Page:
Influence of the STA boundary conditions on thermal decomposition of thermoplastic polymers

  • David LázaroEmail author
  • Mariano Lázaro
  • Alain Alonso
  • Pedro Lázaro
  • Daniel Alvear


The analysis of polymer chemical decomposition is often highly dependent on the test conditions. In fact, thermal analysis tends to be far more sensitive to instrumental parameters than other branches of chemical analysis. Some of the boundary conditions in thermal analysis have been widely studied in the literature, such as the heating rate or the atmosphere. However, the influence of the sample mass, the gas flow or the use of lid has not been studied enough for thermoplastic polymers. The aim of this paper is to analyse how the experimental boundary conditions of the simultaneous thermal analysis apparatus affect the thermal decomposition of thermoplastic polymers. To do so, a set of 35 experimental tests have been performed including variation of the sample mass, gas flow rate, heating rate, atmosphere and the use of lid in the crucible. Results enable us to analyse the influence in the mass loss and in the energy release or absorbed in the thermal decomposition of thermoplastic polymers, showing the impact of each boundary condition over the thermal decomposition. A comprehensive analysis of the thermal decomposition behaviour of the PVC and LLDPE by considering the influence of all the boundary conditions of the STA is covered. It is especially remarkable the influence of gas flow in the oxidative reactions, and of heating rate in the chemical reactions that thermoplastic polymers undergo in their decomposition. Additionally, sample mass comparison shows only deviation in the oxidative reactions and does not show deviation for the non-oxidative reactions. That seems to show a higher effect on the results because of the energy release in the decomposition reactions than because of the thermal lag due to heat transfer on the sample, as it is usually thought.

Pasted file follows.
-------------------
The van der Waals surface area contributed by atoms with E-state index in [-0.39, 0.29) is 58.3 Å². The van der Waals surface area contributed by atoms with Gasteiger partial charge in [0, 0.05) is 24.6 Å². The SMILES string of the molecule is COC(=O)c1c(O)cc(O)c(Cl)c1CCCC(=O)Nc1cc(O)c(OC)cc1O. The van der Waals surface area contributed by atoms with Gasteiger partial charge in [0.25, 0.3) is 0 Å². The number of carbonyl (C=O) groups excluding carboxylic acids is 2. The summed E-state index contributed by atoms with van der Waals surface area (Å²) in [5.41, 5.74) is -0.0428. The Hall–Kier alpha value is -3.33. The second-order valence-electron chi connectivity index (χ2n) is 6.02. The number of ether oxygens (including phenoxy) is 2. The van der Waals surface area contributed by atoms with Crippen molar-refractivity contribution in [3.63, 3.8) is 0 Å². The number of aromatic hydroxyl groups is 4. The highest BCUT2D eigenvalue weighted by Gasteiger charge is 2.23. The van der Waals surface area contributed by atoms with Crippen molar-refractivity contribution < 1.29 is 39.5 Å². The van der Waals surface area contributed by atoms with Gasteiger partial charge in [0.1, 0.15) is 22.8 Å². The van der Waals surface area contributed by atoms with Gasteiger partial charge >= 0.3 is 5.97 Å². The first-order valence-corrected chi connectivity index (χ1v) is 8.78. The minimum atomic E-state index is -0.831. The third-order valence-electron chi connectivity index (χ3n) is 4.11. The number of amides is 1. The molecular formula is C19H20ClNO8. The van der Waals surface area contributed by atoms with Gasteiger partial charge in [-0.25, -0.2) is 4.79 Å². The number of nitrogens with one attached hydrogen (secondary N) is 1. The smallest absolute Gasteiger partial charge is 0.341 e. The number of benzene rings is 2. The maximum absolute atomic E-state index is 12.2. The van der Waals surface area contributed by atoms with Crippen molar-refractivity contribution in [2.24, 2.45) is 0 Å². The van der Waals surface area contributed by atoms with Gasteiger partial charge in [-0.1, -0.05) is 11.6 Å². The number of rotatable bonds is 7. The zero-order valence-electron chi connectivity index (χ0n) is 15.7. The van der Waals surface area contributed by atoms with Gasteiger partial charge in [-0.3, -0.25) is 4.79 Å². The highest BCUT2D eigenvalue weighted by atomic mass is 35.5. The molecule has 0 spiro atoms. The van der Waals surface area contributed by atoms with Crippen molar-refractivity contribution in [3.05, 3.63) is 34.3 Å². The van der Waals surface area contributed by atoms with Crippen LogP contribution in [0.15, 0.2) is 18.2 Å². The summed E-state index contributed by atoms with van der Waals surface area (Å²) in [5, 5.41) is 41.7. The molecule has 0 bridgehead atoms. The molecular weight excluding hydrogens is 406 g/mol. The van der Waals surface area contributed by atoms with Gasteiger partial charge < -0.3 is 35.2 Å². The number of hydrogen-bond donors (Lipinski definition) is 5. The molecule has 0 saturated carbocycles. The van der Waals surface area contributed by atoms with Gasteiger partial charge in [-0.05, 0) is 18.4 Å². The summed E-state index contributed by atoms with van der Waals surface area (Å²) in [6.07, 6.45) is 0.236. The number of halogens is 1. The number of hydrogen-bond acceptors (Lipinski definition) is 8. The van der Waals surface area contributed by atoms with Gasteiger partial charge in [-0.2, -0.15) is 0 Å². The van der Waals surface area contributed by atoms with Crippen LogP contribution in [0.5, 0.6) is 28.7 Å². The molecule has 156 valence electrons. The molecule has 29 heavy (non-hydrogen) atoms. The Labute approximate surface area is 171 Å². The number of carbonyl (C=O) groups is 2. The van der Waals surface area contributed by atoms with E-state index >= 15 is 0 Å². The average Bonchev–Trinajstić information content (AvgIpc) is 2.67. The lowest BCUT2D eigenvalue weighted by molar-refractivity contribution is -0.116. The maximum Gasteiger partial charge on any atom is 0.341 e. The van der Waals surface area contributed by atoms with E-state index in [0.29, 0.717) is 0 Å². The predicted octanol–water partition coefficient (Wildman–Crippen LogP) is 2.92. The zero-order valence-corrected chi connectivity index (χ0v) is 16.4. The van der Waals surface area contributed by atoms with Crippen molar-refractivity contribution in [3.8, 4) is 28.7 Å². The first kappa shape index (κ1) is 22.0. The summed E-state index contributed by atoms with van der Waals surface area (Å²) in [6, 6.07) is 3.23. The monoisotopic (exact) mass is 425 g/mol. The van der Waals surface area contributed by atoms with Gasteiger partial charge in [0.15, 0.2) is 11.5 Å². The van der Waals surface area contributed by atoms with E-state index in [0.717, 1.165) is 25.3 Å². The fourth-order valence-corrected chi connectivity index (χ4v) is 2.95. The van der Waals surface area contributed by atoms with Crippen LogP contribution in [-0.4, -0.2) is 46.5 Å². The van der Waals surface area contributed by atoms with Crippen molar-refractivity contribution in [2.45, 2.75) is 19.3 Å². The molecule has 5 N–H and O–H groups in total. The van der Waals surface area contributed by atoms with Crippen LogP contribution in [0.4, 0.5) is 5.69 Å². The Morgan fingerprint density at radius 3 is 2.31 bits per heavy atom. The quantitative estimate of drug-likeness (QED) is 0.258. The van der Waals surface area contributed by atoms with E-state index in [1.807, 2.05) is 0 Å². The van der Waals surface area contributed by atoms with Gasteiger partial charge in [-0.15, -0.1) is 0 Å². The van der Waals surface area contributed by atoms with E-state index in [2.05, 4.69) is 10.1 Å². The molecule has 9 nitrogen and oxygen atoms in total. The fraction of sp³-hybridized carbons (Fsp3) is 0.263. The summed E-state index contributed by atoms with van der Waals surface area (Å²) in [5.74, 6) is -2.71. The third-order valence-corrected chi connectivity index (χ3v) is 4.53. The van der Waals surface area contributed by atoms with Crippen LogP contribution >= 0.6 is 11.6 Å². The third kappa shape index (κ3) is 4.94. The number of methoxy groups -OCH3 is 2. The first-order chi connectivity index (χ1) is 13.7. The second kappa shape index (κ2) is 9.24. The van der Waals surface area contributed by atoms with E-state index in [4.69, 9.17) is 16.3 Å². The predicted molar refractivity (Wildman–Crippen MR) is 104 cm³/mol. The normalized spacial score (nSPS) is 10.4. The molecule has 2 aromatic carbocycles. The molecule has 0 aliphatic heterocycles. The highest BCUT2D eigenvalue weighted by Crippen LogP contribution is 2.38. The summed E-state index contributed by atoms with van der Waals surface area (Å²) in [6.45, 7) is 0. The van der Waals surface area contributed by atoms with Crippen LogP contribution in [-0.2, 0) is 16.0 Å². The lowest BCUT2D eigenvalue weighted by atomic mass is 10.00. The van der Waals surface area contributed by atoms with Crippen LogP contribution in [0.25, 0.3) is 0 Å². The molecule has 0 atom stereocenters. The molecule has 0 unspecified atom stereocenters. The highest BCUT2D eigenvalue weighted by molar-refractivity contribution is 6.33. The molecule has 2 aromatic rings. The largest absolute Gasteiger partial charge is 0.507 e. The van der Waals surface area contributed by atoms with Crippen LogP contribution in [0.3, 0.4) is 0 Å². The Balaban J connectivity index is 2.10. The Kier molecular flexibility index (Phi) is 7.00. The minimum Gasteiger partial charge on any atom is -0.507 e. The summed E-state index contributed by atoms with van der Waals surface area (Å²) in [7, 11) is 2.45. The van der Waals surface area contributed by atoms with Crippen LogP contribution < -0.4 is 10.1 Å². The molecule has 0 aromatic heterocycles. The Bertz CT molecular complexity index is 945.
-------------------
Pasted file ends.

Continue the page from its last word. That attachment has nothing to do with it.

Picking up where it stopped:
TG profiles DSC profiles LLDPE PVC Thermal decomposition 



Authors would like to thank the Consejo de Seguridad Nuclear for the cooperation and co-financing the project “Simulation of fires in nuclear power plants” and CAFESTO Project funded by the Spanish Ministry of Science, Innovation and Universities and the Spanish State Research Agency through Public–Private Partnerships (Retos Colaboración 2017 call, ref RTC-2017-6066-8) co-funded by ERDF under the objective “Strengthening research, technological development and innovation”.


  1. 1.
    Witkowski A, Stec AA, Hull TR. Chapter 7. Thermal decomposition of polymeric materials. In: SFPE, editor. SFPE handbook of fire protection engineering. 5th ed. Berlin: Springer; 2016. p. 1–3493.Google Scholar
  2. 2.
    Sun Y, Gao M, Chai Z, Wang H. Thermal behavior of the flexible polyvinyl chloride including montmorillonite modified with iron oxide as flame retardant. J Therm Anal Calorim. 2018;131(1):65–70.CrossRefGoogle Scholar
  3. 3.
    Alonso A, Puente E, Lázaro P, Lázaro D, Alvear D. Experimental review of oxygen content at mixing layer in cone calorimeter. J Therm Anal Calorim. 2017;129(2):639–54.CrossRefGoogle Scholar
  4. 4.
    ASTM Standard E1131—08 standard test method for compositional analysis by thermogravimetry. West Conshohocken, PA; 2014.Google Scholar
  5. 5.
    EN ISO 11358-1:2015 plastics—thermogravimetry (TG) of polymers-part 1: general principles.Google Scholar
  6. 6.
    UNE-EN ISO 11357-1. Plásticos Calorimetría diferencial de barrido (DSC) Parte 1: Principios generales. (ISO 11357-1:2016).Google Scholar
  7. 7.
    Schindler A, Doedt M, Gezgin Ş, Menzel J, Schmölzer S. Identification of polymers by means of DSC, TG, STA and computer-assisted database search. J Therm Anal Calorim. 2017;129(2):833–42.CrossRefGoogle Scholar
  8. 8.